Why go through all that extra energy to simulate a huge cargo bay when the real cargo bay has to be within transporter range anyways?

That would not make sense on a ship, but on a planet it just might. Planets apparently have large scale transporter networks and relays. I would imagine you could have huge underground storage areas full of materials and items and use a holodeck as an interactive catalogue.

Keep in mind though, there are some things that even transporters cannot handle.

Re:Space the final frontier? (1)

garyoa1 (2067072) | about 2 years ago | (#41724219)

On the other hand, if they were smart they would have created the whole set in the holodeck to begin with. Then they wouldn't have the problem of where to shove all this crap.

Re:Space the final frontier? (1)

countach (534280) | about 2 years ago | (#41725199)

Exactly. The real solution is to destroy the set, and fire up the replicator when you want it back.

Re:Space the final frontier? (1)

Hognoxious (631665) | about 2 years ago | (#41726127)

Exactly. The real solution is to destroy the set, and fire up the 3D printer when you want it back.

FTFY.

Re:Space the final frontier? (2)

contrapunctus (907549) | about 2 years ago | (#41723139)

(Morbo voice): holodecks do not work that way!

(I would have put it in all caps but slashdot didn't let me).

Is it mounted on gimbals? (3, Funny)

Smallpond (221300) | about 2 years ago | (#41721993)

I hope whenever it is hit by a blast from enemy weapons everybody can fall over to the left and then to the right.

Is it explosive? (0)

Anonymous Coward | about 2 years ago | (#41722113)

You left out exploding panels.

Re:Is it mounted on gimbals? (1)

Anonymous Coward | about 2 years ago | (#41722131)

I hope whenever it is hit by a blast from enemy weapons everybody can fall over to the left and then to the right.

Uh, enemy weapons? Who the hell is hosting the parties you're attending? I'm guessing a descendant of Hatfield or McCoy.

Re:Is it mounted on gimbals? (1)

PNutts (199112) | about 2 years ago | (#41722825)

I hope whenever it is hit by a blast from enemy weapons everybody can fall over to the left and then to the right.

Uh, enemy weapons? Who the hell is hosting the parties you're attending? I'm guessing a descendant of Hatfield or McCoy.

It isn't clear on whether Dr. McCoy has any descendents [wikipedia.org] . It depends on which series.

Re:Is it mounted on gimbals? (1)

pugugly (152978) | about 2 years ago | (#41723347)

If Bob April made it into Canon, by God Joanna should - {G}.

Re:Is it mounted on gimbals? (0)

Anonymous Coward | about 2 years ago | (#41722965)

Uh, enemy weapons? Who the hell is hosting the parties you're attending?

Pretty standard at parties in Oakland or LA.

TV (1)

Seeteufel (1736784) | about 2 years ago | (#41722049)

The greatest joke of the fundraiser video was the phrase "and soon even television". I can't stand the marketing gibberish. I don't think it is of any relevance to rebuilt a Star Trek bridge set. Paramount could do that. they have done it several times and they could do it again. I would prefer to build a real star ship as an educational facility [c-base.org] , try out a new design.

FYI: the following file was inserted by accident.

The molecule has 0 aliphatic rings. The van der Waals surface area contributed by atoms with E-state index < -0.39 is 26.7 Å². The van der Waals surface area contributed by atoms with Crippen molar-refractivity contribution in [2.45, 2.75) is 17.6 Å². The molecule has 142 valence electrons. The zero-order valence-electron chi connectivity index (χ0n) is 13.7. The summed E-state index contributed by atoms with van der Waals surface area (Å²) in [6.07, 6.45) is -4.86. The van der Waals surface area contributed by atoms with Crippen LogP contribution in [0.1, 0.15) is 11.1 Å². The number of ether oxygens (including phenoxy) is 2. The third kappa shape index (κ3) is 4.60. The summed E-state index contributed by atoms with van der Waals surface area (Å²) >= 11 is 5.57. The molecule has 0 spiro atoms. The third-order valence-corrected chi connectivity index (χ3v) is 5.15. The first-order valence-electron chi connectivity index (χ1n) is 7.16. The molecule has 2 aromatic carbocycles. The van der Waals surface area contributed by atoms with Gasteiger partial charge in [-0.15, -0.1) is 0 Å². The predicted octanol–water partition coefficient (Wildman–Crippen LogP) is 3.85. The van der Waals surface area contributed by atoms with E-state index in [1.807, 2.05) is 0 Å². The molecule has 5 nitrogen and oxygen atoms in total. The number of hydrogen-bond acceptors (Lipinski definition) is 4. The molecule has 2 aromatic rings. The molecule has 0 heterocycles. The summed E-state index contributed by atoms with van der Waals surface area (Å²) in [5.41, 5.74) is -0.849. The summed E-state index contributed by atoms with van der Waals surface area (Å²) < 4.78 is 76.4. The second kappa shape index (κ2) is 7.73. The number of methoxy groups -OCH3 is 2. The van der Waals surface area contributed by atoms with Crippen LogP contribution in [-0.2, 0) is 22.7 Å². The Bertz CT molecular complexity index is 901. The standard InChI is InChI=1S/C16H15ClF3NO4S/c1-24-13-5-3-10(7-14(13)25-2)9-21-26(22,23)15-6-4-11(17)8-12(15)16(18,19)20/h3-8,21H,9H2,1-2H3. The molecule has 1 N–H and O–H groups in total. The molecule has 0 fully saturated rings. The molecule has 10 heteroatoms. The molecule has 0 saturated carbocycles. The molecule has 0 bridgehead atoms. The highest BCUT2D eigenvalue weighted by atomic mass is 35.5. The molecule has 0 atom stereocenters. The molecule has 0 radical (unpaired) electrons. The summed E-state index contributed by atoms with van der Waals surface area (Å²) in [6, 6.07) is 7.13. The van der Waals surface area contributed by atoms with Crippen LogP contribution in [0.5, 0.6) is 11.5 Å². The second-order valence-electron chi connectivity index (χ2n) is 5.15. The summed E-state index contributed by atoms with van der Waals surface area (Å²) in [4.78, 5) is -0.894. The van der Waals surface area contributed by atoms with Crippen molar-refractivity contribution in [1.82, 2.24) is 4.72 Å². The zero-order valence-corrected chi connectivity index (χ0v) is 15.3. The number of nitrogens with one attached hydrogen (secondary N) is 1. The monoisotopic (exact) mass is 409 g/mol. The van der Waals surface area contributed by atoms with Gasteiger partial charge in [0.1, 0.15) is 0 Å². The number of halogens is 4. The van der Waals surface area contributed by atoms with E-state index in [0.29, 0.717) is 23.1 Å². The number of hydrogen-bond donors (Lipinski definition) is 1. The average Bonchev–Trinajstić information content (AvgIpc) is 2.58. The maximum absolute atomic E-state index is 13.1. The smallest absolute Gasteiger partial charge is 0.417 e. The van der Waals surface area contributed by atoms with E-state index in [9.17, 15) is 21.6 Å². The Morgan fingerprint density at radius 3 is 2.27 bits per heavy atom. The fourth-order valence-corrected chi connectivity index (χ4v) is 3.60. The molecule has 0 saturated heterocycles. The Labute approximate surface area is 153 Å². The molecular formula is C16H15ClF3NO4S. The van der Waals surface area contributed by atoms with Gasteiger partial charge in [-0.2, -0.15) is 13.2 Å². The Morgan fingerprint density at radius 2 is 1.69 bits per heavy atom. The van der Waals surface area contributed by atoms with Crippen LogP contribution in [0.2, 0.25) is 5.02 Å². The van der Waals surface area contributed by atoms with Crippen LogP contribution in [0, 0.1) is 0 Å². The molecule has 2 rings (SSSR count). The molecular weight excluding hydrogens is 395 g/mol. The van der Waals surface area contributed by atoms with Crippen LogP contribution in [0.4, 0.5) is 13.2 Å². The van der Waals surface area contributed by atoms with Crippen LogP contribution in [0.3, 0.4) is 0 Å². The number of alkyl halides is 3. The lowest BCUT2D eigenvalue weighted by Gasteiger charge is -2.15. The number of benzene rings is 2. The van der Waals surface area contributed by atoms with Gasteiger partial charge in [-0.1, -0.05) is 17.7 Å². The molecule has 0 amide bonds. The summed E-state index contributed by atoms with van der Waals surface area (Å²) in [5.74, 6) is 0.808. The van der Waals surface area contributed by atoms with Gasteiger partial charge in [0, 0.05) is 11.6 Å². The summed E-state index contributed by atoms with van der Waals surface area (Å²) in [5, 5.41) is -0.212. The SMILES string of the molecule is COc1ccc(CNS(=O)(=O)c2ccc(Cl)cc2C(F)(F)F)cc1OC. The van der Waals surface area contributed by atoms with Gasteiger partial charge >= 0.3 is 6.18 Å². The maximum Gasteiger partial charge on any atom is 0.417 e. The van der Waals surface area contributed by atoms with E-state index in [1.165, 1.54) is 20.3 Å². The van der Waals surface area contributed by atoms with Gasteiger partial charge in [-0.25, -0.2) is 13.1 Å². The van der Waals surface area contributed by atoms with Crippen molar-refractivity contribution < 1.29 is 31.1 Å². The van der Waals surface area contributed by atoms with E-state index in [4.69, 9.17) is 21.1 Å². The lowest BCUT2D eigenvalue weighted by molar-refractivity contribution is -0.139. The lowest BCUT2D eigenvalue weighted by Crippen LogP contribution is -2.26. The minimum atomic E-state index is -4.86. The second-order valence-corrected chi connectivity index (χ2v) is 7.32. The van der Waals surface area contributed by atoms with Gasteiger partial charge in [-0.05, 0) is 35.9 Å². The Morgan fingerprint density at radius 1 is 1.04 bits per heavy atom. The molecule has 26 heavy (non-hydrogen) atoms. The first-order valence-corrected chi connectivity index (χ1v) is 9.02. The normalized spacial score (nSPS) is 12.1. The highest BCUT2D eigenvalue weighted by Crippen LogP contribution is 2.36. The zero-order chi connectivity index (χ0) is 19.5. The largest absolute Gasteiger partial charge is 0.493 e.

Build the Enterprise (2)

Shakrai (717556) | about 2 years ago | (#41722297)

Why limit it to an educational facility? These guys have a plan to make a functional spacecraft [buildtheenterprise.org] out of the basic design, with technology that's available today, albeit never used on this scale before. It's quite the interesting read, and I believe it's been mentioned on /. before.

Re:Build the Enterprise (0)

Anonymous Coward | about 2 years ago | (#41724783)

warning: links to obnoxious content

Re:TV (1)

lessthan (977374) | about 2 years ago | (#41722771)

I agree with you. The ST:NG is filmed, the "ship" destroyed in-universe. What possible need would saving the set fill? I totally get if a collector wanted it or pieces of it, but then the collector should pay for it.

Re:TV (1)

rtb61 (674572) | about 2 years ago | (#41724853)

It seems Star Trek seems to be suffering from the whole Jerk Jerk A, affect, the bullshit reboot of Star Trek. Most people just don't give a crap about it any more. Gees, the killed one Vulcan 'Spock' in "Wrath of Kahn" and people went nuts demanding that Spock be brought back. Jerk Jerk blew up the whole planet Vulcan and nobody cared, youch, regardless of the millions spent of B$ public relations and marketing, that spelt failure for the attempt.

My mom's basement has room for this set. (0)

Anonymous Coward | about 2 years ago | (#41722085)

I'm sure my mom wouldn't mind hosting a bunch of t-shirted geeks in her basement. Just have to make sure everyone brings their own soda and snacks.

I will take Deanna Troi's clothing (2, Interesting)

Anonymous Coward | about 2 years ago | (#41722111)

particularly her bra collection...

Re:I will take Deanna Troi's clothing (0)

Anonymous Coward | about 2 years ago | (#41722137)

I suppose you'd also like Data's "attachments" as well?

Re:I will take Deanna Troi's clothing (0)

Anonymous Coward | about 2 years ago | (#41722849)

Nah, mountains conquered by betazoids, humans, and klingons won't have much play left in them.

Re:I will take Deanna Troi's clothing (0)

Anonymous Coward | about 2 years ago | (#41724175)

particularly her bra collection...

I knew a guy who bid on that but when he turned up to collect got her mother's wedding outfit instead.

Re:I will take Deanna Troi's clothing (0)

Anonymous Coward | about 2 years ago | (#41725315)

Betazoids get married in the nick, so he bid on her bra and got nothing? I see what you did there!

Re:I will take Deanna Troi's clothing (1)

caseih (160668) | about 2 years ago | (#41725729)

Seriously doubt there were any. Double-sided sticky tape seems to be a staple of Star Trek actress costumes going back to the original series.